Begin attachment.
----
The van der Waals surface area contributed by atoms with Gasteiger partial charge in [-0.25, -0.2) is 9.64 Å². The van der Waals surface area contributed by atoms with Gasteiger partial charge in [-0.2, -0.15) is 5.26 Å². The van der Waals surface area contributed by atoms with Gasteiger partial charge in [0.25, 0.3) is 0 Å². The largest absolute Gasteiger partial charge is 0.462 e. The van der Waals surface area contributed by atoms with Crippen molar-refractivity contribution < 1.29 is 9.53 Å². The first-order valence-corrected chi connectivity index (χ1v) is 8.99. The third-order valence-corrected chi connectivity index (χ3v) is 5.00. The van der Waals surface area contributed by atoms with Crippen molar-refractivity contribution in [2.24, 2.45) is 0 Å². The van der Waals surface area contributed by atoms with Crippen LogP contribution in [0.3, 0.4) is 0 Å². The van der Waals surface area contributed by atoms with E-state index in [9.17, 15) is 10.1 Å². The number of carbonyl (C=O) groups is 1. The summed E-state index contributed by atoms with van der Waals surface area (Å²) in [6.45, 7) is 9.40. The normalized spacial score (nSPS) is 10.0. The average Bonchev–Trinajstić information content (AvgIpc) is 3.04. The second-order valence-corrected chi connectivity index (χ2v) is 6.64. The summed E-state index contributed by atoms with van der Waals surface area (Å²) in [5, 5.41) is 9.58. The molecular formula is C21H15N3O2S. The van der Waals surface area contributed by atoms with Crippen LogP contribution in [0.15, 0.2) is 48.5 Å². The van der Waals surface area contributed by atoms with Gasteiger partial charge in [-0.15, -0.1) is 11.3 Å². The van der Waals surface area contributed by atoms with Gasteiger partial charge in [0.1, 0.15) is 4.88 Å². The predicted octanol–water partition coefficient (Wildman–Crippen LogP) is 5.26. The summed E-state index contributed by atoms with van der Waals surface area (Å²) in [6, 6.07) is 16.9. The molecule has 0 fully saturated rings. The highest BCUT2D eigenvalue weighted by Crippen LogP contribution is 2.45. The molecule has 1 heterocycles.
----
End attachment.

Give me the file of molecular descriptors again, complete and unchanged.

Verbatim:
The van der Waals surface area contributed by atoms with Gasteiger partial charge in [-0.25, -0.2) is 9.64 Å². The van der Waals surface area contributed by atoms with Gasteiger partial charge in [-0.2, -0.15) is 5.26 Å². The van der Waals surface area contributed by atoms with Gasteiger partial charge in [0.25, 0.3) is 0 Å². The largest absolute Gasteiger partial charge is 0.462 e. The van der Waals surface area contributed by atoms with Crippen molar-refractivity contribution < 1.29 is 9.53 Å². The first-order valence-corrected chi connectivity index (χ1v) is 8.99. The third-order valence-corrected chi connectivity index (χ3v) is 5.00. The van der Waals surface area contributed by atoms with Crippen molar-refractivity contribution in [2.24, 2.45) is 0 Å². The van der Waals surface area contributed by atoms with Crippen LogP contribution in [0.3, 0.4) is 0 Å². The van der Waals surface area contributed by atoms with E-state index in [9.17, 15) is 10.1 Å². The number of carbonyl (C=O) groups is 1. The summed E-state index contributed by atoms with van der Waals surface area (Å²) in [6.45, 7) is 9.40. The normalized spacial score (nSPS) is 10.0. The average Bonchev–Trinajstić information content (AvgIpc) is 3.04. The second-order valence-corrected chi connectivity index (χ2v) is 6.64. The summed E-state index contributed by atoms with van der Waals surface area (Å²) in [5, 5.41) is 9.58. The molecular formula is C21H15N3O2S. The van der Waals surface area contributed by atoms with Crippen LogP contribution in [0.15, 0.2) is 48.5 Å². The van der Waals surface area contributed by atoms with Gasteiger partial charge in [-0.15, -0.1) is 11.3 Å². The van der Waals surface area contributed by atoms with Gasteiger partial charge in [0.1, 0.15) is 4.88 Å². The predicted octanol–water partition coefficient (Wildman–Crippen LogP) is 5.26. The summed E-state index contributed by atoms with van der Waals surface area (Å²) in [6, 6.07) is 16.9. The molecule has 0 fully saturated rings. The highest BCUT2D eigenvalue weighted by Crippen LogP contribution is 2.45. The molecule has 1 heterocycles.